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Business News/ Economy / Investors may be getting the Federal Reserve wrong, again

Investors may be getting the Federal Reserve wrong, again

  • Why expectations of imminent interest-rate cuts could be misplaced

The case that rates may stay high is therefore plausible even if you ignore the political backdrop.. File photo.

The interest-rate market has a dirty secret, which practitioners call “the hairy chart". Its main body is the Federal Reserve’s policy rate, plotted as a thick line against time on the x-axis. Branching out from this trunk are hairs: fainter lines showing the future path for interest rates that the market, in aggregate, expects at each moment in time. The chart leaves you with two thoughts. The first is that someone has asked a mathematician to draw a sea monster. The second is that the collective wisdom of some of the world’s most sophisticated investors and traders is absolutely dreadful at predicting where interest rates will go.

The interest-rate market has a dirty secret, which practitioners call “the hairy chart". Its main body is the Federal Reserve’s policy rate, plotted as a thick line against time on the x-axis. Branching out from this trunk are hairs: fainter lines showing the future path for interest rates that the market, in aggregate, expects at each moment in time. The chart leaves you with two thoughts. The first is that someone has asked a mathematician to draw a sea monster. The second is that the collective wisdom of some of the world’s most sophisticated investors and traders is absolutely dreadful at predicting where interest rates will go.

Since inflation began to surge in 2021, these predictions have mostly been wrong in the same direction. They have either underestimated the Fed’s willingness to raise rates or overestimated how quickly it will start cutting them. So what to make of the fact that, once again, the interest-rate market is pricing in a rapid loosening of monetary policy?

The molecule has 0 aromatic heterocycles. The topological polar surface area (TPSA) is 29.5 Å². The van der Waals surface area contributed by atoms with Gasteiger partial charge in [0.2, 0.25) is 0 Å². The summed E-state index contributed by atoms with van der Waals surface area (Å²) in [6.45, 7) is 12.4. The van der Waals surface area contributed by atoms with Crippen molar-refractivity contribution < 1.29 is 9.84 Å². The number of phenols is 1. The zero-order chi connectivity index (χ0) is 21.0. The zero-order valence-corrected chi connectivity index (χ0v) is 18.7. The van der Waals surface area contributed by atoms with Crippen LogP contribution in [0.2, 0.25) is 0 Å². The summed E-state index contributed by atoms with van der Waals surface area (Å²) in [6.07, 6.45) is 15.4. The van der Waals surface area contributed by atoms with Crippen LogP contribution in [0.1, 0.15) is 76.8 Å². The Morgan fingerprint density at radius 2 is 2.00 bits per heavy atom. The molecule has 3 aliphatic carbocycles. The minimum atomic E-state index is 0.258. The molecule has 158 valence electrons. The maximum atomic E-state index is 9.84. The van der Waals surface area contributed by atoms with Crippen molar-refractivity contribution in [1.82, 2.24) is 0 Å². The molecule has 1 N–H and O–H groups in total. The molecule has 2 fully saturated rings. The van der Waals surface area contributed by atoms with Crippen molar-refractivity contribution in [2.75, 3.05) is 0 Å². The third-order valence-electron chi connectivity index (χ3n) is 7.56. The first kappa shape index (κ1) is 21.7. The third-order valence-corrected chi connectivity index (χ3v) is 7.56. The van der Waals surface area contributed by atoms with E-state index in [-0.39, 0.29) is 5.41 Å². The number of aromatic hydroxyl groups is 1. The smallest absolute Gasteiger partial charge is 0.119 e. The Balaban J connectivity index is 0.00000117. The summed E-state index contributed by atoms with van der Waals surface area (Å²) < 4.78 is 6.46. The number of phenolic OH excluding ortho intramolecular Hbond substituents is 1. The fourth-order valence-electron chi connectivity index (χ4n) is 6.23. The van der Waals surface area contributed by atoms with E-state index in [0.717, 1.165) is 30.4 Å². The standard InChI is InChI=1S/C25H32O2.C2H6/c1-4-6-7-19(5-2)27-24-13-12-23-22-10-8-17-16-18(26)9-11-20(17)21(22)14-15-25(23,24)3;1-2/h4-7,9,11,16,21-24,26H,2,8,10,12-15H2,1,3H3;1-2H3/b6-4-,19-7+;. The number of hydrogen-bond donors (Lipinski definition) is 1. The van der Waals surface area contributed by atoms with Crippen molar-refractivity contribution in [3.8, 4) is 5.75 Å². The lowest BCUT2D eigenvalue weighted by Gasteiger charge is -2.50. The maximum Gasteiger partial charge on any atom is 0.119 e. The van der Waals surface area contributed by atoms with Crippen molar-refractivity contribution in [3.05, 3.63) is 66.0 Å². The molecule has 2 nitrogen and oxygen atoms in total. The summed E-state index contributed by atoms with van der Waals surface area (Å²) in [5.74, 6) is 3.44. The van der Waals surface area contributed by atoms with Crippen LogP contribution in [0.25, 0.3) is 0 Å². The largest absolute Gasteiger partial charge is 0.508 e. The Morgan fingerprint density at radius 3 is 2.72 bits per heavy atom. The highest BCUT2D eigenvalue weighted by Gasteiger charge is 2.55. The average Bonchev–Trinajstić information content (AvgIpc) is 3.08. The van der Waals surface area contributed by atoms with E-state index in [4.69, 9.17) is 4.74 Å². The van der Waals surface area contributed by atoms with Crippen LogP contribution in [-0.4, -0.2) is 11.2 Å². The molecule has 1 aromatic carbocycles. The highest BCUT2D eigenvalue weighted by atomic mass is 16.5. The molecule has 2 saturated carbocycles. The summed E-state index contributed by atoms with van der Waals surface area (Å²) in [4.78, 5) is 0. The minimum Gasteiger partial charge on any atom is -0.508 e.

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Since inflation began to surge in 2021, these predictions have mostly been wrong in the same direction. They have either underestimated the Fed’s willingness to raise rates or overestimated how quickly it will start cutting them. So what to make of the fact that, once again, the interest-rate market is pricing in a rapid loosening of monetary policy?

This time is different, and in an important way. A year ago investors betting that rates would soon be cut were fighting the Fed, whose rate-setters envisaged no such thing. Then, in December, the central bank pivoted. Rate cuts were now being discussed, announced Jerome Powell, its chairman, while officials forecast three of them (or 0.75 percentage points’ worth) in 2024. The market has gone further, pricing in five or six before the year is out. It is, though, now moving with the Fed, rather than against it. Mr Powell, in turn, is free to make doveish noises because inflation has fallen a lot. Consumer prices rose by just 3.4% in the year to December, compared with 6.5% in the year before that.